Why Is The US Gov't Arguing In The Supreme Court To Reshape The Internet The Way Broadcasters Want It?
from the smacks-of-soft-corruption dept
This is hardly a surprise, given that we’d already covered the brief submitted by the US Solicitor General’s office in support of the broadcasters and against Aereo, but the Supreme Court has agreed to allow the office to argue in court tomorrow in the Aereo case. Again, not surprisingly, the Solicitor General’s office tends to have a lot of sway with the Supreme Court, so this is effectively the US government tipping the scales of justice in favor of Hollywood and against the internet, where the impact of a ruling against Aereo may be quite severe.
The Solicitor General’s office has argued that a ruling for Hollywood won’t impact the cloud, basically because they say so. But, as we’ve discussed, its argument there is truly bizarre, in that it just asserts that such a ruling “need not” impact the cloud, and never bothers to address the many reasons it will absolutely impact the cloud. In fact, many of the other briefs in support of the broadcasters’ position insist that the broadcasters should win because all those other companies can “just get a license.” Now think about that for a second. Imagine using your Dropbox if nothing can be uploaded until Dropbox confirms it has a license for the work. Right. That’s not going to work.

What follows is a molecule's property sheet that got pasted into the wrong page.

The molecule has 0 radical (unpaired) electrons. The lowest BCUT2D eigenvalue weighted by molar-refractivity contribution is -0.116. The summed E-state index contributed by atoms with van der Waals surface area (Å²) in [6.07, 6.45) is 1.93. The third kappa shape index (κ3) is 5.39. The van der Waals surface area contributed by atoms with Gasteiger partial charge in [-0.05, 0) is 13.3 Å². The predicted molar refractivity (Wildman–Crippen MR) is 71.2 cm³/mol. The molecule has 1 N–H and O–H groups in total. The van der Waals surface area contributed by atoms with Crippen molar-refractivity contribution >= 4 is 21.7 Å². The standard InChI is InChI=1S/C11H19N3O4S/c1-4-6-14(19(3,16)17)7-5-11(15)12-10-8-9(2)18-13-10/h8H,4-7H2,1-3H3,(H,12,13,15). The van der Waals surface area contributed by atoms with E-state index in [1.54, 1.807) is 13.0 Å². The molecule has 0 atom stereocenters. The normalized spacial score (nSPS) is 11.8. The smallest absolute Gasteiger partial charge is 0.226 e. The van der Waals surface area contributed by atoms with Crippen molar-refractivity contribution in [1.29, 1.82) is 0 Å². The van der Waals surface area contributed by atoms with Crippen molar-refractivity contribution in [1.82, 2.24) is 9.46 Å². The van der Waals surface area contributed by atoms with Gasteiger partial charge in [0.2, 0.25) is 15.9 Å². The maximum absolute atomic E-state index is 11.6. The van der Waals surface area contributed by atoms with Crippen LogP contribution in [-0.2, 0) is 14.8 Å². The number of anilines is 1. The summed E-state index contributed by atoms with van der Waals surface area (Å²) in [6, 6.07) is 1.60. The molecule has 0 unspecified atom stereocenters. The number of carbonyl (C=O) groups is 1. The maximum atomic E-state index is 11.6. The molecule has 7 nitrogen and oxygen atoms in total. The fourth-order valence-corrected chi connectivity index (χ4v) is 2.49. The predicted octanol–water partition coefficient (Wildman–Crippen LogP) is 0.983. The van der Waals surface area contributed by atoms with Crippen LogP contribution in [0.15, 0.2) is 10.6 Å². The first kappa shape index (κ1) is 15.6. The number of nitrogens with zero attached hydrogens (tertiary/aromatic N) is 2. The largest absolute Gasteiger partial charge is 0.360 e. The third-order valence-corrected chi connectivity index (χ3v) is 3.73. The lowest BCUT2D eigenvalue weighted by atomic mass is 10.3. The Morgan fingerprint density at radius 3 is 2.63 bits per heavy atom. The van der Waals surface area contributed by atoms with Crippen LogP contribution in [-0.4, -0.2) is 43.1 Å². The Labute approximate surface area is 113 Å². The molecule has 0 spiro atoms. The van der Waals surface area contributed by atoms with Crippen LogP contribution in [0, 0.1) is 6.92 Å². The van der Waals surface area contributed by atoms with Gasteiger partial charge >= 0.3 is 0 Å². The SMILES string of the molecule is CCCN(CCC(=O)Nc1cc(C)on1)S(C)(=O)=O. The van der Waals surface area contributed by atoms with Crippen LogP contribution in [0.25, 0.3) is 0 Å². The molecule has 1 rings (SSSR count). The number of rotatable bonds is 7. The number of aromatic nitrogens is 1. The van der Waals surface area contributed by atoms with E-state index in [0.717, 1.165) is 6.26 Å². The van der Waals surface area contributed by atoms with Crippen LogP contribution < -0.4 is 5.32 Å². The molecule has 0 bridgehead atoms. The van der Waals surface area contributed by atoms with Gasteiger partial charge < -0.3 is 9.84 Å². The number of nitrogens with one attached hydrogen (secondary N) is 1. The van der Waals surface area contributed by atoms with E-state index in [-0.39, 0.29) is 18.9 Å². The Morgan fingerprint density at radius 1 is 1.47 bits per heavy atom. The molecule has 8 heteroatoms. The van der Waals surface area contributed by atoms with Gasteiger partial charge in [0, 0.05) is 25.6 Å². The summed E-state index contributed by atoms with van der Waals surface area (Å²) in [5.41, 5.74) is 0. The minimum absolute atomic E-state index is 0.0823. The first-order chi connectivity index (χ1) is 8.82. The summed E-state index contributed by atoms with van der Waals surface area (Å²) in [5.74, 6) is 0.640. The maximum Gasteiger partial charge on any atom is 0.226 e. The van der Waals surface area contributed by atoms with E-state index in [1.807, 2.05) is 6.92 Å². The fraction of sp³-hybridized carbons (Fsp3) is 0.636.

And, of course, this is what this case is all about. Broadcasters have always hated the internet, because they can’t control it. Broadcasters have spent decades honing a business model that is based around a “broadcast” model. That is, they send out a signal, and the masses “consume” it. The internet has shaken that up in so many ways, because the internet is not a broadcast system. It’s a communications system that allows anyone to communicate with anyone. For decades now, broadcasters have worked hard to reshape the internet into a better “broadcast” medium. That’s what nearly every copyright challenge is about. Giving more control to the big broadcasters, while making it harder for the everyday internet user to do anything online without getting it shut down.
Stifling cloud computing by pushing for every bit of content — even those totally in control of an individual user — to be “licensed” is just the latest such attempt to stifle the internet as a communications medium of the people, and to push it to be a broadcast medium for a few giant entertainment companies.
So, really, the big question is why anyone thinks it’s appropriate at all for the US government to weigh in here. We’ve already noted the significant conflict of interest in that the Solicitor General himself, Donald Verrilli, spent many years as Hollywood’s top lawyer, even arguing in the Supreme Court on some key copyright cases. And while he recused himself from all of this, it at least smacks of the “too cozy” relationship between Hollywood and the US government. Also recused is Verrilli’s top deputy who, prior to rejoining the government a few years ago, was a top lawyer at Jenner & Block, the very same law firm representing the broadcasters in this case. Yes, they’ve recused themselves, but given that it’s rather bizarre that the Solicitor General’s office decided to get involved in this case in the first place, it certainly raises eyebrows about the reasons.
This is a dispute where the US government really has no role joining in the proceedings, but it has decided to assert itself, solely on the side of broadcasters and against the internet. Seems like an odd choice for an administration that has claimed to be so internet savvy.